The Accidental Pilgrim – Part 1

New Mexico cast a spell on me thirty years ago, though I hadn’t visited in more than two decades. Waiting at the Austin Bergstrom airport bound for Santa Fe and Taos, I was looking forward to spending a week on vacation – with no agenda and good friends to see. In a sign of things to come, two days earlier a butterfly circled my head as I came home from work and landed next to me on a leaf. It crawled onto my hand when I invited it aboard and stretched the length of its humming, vibrating body onto my index finger. What a buzz, invigorating and meaningful in a way that had yet to unfold; these things are not always obvious at the time. Butterflies have come to me in times of transformation, signaling death or rebirth, both within and without.

As I waited to take off, I noticed something unusual; there were five albino children on my flight. If this were a dream I would look up albino and expect something innocent, pure and childlike to come my way, perhaps a spiritual experience of some kind. Audrianna, one of the delicately pale children of eleven, sat next to me clutching a soft, cream-colored teddy bear named Washington (after the city where they met). Our conversation was lively and we kept each other entertained until she and her companions left for Minneapolis, while I flew on to Albuquerque. Audrianna helped me to remember how much fun summer vacations are when you’re young and heading into the tingly unknown.

Driving through Santa Fe on my way to Taos, I enjoyed the bright blue skies and the wrinkled mountains rimming the horizon, but did not feel the enchantment fully until I got closer to Taos. For the next five days I crushed on the beauty of Taos, leaving many pictorial mementos on Facebook and gushing to my friends, while scanning MLS listings to see how feasible it might be to move there one day. My friends Lucky and Becky are a magical duo; we’ve had great fun in Canada, New Orleans and Port Aransas, but we all experienced Taos at another level. We went to the Pow Wow and visited Taos Pueblo where I found a beautiful butterfly kachina figure carved out of the root of an old cottonwood tree. The colorful carving portrayed the protective, guiding spirit of the butterfly arched over its human companion, both figures connected at the root. Like my guardian angel, I felt the butterfly’s touch signal the start of a new chapter in my aesthetic life, in the process of realizing myself as an artist. The monarch butterfly’s epic annual pilgrimage exemplifies this journey of (anything but) fragile beauty, led by spirit through fields and mountains of hardship, over every horizon and home to a land it knew but had not yet seen.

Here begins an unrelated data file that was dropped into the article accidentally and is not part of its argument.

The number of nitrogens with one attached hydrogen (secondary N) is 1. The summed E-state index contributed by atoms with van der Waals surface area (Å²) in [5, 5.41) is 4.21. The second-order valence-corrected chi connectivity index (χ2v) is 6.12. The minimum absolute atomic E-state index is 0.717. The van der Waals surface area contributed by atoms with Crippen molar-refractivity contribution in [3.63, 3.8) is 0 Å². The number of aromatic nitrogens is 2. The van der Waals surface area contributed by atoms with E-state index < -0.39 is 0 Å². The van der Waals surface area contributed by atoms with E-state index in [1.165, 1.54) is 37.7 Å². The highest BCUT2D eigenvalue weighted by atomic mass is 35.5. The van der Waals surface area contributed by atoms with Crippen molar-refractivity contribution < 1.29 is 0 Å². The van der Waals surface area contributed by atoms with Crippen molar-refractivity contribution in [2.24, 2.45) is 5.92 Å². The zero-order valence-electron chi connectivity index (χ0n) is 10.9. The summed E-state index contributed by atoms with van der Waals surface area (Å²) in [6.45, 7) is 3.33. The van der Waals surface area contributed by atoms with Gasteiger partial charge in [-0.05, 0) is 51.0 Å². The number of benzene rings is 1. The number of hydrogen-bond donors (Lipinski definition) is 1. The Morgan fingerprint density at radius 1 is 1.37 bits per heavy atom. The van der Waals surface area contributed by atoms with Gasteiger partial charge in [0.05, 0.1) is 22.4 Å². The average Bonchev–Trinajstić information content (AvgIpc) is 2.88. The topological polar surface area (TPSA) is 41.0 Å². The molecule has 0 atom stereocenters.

Taos was alive with the bright energy of the Sangre de Christo Mountains. Nurturing monsoon rains refreshed the air and the desert, bringing flowers in its wake, greening the trees and keeping the streams and brooks babbling along. The land, Taos’ friendly citizens, the healthy food and the curved, clean lines of adobe dwellings made me feel at home. Always nearby were the footprints of the Pueblo people. Georgia O’Keefe, Mabel Dodge Luhan, Dorothy Brett, DH Lawrence, and Millicent Rogers brought many artists to New Mexico, pulled by the spirit of the mountains, entranced by native art and the harmony of nature and spirit. Millicent Rogers captures her journey of spirit in a letter to her son Paul written toward the end of her life:

Did I ever tell you about the feeling I had a little while ago? Suddenly passing Taos Mountain I felt that I was part of the Earth, so that I felt the Sun on my Surface and the rain. I felt the Stars and the growth of the Moon; under me, rivers ran. And against me were the tides. The waters of rain sank into me. And I thought if I stretched out my hands they would be Earth and green would grow from me. And I knew that there was no reason to be lonely that one was everything, and Death was as easy as the rising sun and as calm and natural-that to be enfolded in Earth was not an end but part of oneself, part of every day and night that we lived, so that Being part of the Earth one was never alone. And all the fear went out of me- with a great, good stillness and strength.

As the Navajo say, “In beauty it is finished.” Perhaps I left a part of my heart in Taos, but I know I will soon return to its bright mountains and good people.

I took the high road from Taos to Chimayo, relishing the mountains rolling into the desert, the villages sprinkled along the way, the peace and light. Bright white light shines from the spine of the red earth into the hills and mountains of New Mexico. I’ve been to the Sierra Blanca and the Sandia Mountains but this was my first visit to the Sangre de Cristo range in northern NM. I talked a little about Chimayo in my dining post but the experience of visiting the sanctuary, seeing the little shoes left by pilgrims for the baby Jesus, the crutches wired to chain link fences – that’s a horse of a different color. I am open to mysteries, embracing of whiffs, feather light touches and glimmers of the divine. Poems are born of those moments of connection. I enjoyed a centering meditation in the chapel and had fun picking grass for a horse living in the complex, whose lips were a fence away from some juicy tufts. A small family took over as I left, the horse reaping the benefit of our Franciscan kindness. I came away with some healing earth to share with friends who might need a blessing in times of trouble and set out to visit Ralph and Danny in Santa Fe. In spite of a lovely day in the mountains of Chimayo, my mind struggled with the tortured image of Christ center stage in the Old Spanish chapel.